- The Washington Times - Friday, August 18, 2006

Excerpts of editorials from newspapers around the world:

Corriere Della Sera

Torture against terror?

MILAN, Italy — It would be difficult to thwart future terror plots if one is not willing to adopt extraordinary measures, and this poses an ethical dilemma for every political system. When it comes to torture in particular, however, it is not clear if it should be one of these measures.

First, the value of the extracted information is in doubt because whoever is subjected to torture could say anything to escape the pain. …

The fight against terrorism is first an exquisitely political conflict, aimed at persuading hearts and the minds to live together peacefully, both in Islamic countries and in Islamic communities in the West. Therefore, we must seriously take into account the main cost of torture: The huge loss of face and credibility of the governments that make use of it.

For example, it is difficult to evaluate the exact political cost to the United States of the armed forces using torture, symbolized in the Abu Ghraib scandal in Iraq, but it was surely higher than the benefits gained in terms of intelligence.

Therefore, one needs to evaluate with extreme caution the prospect of using such means which, even if successful, could ruin the values we are fighting for.

Asahi Shimbun

Glorifying a war shrine

TOKYO — Since when has Aug. 15 become a day that arouses such furious, emotionally charged disputes? It was once a time for sober reflection on a disastrous war and to mourn its countless victims. Prime Minister Junichiro Koizumi’s repeated visits to Yasukuni Shrine, doubtless, contributed to the drastic change of atmosphere.

Through simplified logic, Koizumi has turned the question of whether he should be allowed to visit the shrine into whether he should bow to demands from China and South Korea.

Such words and actions by the nation’s leader have helped drum up Japanese sentiment against China and South Korea. In the process, it has created an issue that can serve as a convenient outlet among reactionaries to rebuild Japan’s pride that was so deeply injured by its defeat in war.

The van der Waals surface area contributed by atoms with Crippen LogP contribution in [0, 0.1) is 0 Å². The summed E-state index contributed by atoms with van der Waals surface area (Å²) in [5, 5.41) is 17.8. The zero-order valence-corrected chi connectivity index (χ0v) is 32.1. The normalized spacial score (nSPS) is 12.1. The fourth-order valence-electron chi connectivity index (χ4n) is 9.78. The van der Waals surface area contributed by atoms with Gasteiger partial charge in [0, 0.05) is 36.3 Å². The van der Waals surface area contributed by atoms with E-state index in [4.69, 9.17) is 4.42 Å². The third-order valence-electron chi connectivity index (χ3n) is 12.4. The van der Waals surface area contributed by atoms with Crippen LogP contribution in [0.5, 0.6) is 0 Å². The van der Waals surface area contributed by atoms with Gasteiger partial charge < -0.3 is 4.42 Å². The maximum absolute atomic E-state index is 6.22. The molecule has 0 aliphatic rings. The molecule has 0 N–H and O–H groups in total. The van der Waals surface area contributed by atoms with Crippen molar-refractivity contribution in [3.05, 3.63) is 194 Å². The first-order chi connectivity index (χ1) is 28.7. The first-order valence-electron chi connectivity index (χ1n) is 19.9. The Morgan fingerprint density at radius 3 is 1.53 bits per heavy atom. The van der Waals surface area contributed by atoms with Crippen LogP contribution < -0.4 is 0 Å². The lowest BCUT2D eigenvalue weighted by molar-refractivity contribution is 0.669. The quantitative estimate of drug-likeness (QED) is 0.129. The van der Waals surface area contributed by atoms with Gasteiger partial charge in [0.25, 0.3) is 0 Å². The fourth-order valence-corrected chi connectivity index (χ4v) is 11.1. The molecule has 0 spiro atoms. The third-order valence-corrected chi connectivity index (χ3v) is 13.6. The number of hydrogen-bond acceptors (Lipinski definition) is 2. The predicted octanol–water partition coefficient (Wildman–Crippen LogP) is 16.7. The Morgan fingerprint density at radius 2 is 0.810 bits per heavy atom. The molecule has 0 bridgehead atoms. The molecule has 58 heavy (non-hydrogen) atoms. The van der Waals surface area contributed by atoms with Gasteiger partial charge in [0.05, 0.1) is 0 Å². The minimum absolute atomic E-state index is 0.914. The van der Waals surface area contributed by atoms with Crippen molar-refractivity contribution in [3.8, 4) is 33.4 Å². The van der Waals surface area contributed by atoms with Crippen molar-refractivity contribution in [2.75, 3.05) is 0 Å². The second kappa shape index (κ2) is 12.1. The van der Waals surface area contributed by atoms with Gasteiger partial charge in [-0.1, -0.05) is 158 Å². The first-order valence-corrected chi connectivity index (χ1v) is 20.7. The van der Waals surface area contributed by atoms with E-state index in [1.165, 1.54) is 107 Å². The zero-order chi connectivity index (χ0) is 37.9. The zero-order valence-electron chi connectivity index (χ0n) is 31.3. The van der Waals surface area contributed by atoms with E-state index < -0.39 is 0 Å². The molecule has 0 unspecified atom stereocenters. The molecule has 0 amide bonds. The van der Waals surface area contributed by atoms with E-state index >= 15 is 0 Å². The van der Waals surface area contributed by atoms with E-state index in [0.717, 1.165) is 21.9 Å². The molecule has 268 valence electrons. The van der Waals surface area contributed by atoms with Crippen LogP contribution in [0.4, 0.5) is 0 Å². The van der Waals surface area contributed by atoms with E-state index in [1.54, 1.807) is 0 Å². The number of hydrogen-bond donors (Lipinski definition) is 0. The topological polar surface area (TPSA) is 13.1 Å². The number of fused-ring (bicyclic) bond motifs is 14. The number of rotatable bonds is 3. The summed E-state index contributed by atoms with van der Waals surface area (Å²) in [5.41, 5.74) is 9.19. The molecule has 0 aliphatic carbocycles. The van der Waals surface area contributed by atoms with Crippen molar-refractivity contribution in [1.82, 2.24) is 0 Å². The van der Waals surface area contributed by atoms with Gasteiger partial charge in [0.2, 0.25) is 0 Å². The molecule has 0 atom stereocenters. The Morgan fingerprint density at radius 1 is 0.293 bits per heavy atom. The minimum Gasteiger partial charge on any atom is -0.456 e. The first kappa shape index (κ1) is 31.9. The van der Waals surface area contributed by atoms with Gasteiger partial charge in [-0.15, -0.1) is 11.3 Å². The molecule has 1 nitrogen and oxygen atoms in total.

Countries in East Asia are becoming increasingly interdependent amid accelerating globalization. Only a moment of coolheaded thinking is needed to understand that the three Asian powers have no choice but to seek ways for peaceful and prosperous coexistence.

The Times

Airline flight security

LONDON — Slowly, Britain’s airports are beginning to clear the backlog. Fewer flights are being delayed, piles of luggage are being cleared and would-be passengers are spending less time locked out of the terminals. But the backlog of questions and complaints is not diminishing. The security regime and the regulations seem to change by the day. There is still confusion among passengers and airline staff, and an appalling lack of information. And there are growing suspicions that the emergency measures are inconsistent and ill-considered.

The inconsistencies are glaring. The new restrictions on hand luggage apply to all flights leaving from British airports. But they do not apply to passengers flying to Britain, even on British airlines, except from the U.S. Why is it deemed safe to buy water from airside shops to drink on flights to Europe but not on flights to America? Why is it now safe to carry hand luggage [14 inches high] but unsafe to carry any [18 inches] high, permissible last week?

The airport authorities say they are coping “magnificently” with the new regulations. But although there may be some easing of the time-consuming searches, many restrictions will remain in place for months, and will change the pattern of air travel. The biggest inconvenience is the limitation on hand baggage. …

Air travel is so vital to today’s economies that airports and operators will be forced to innovate. Traveling will never be the same, and that could very well be a good thing.

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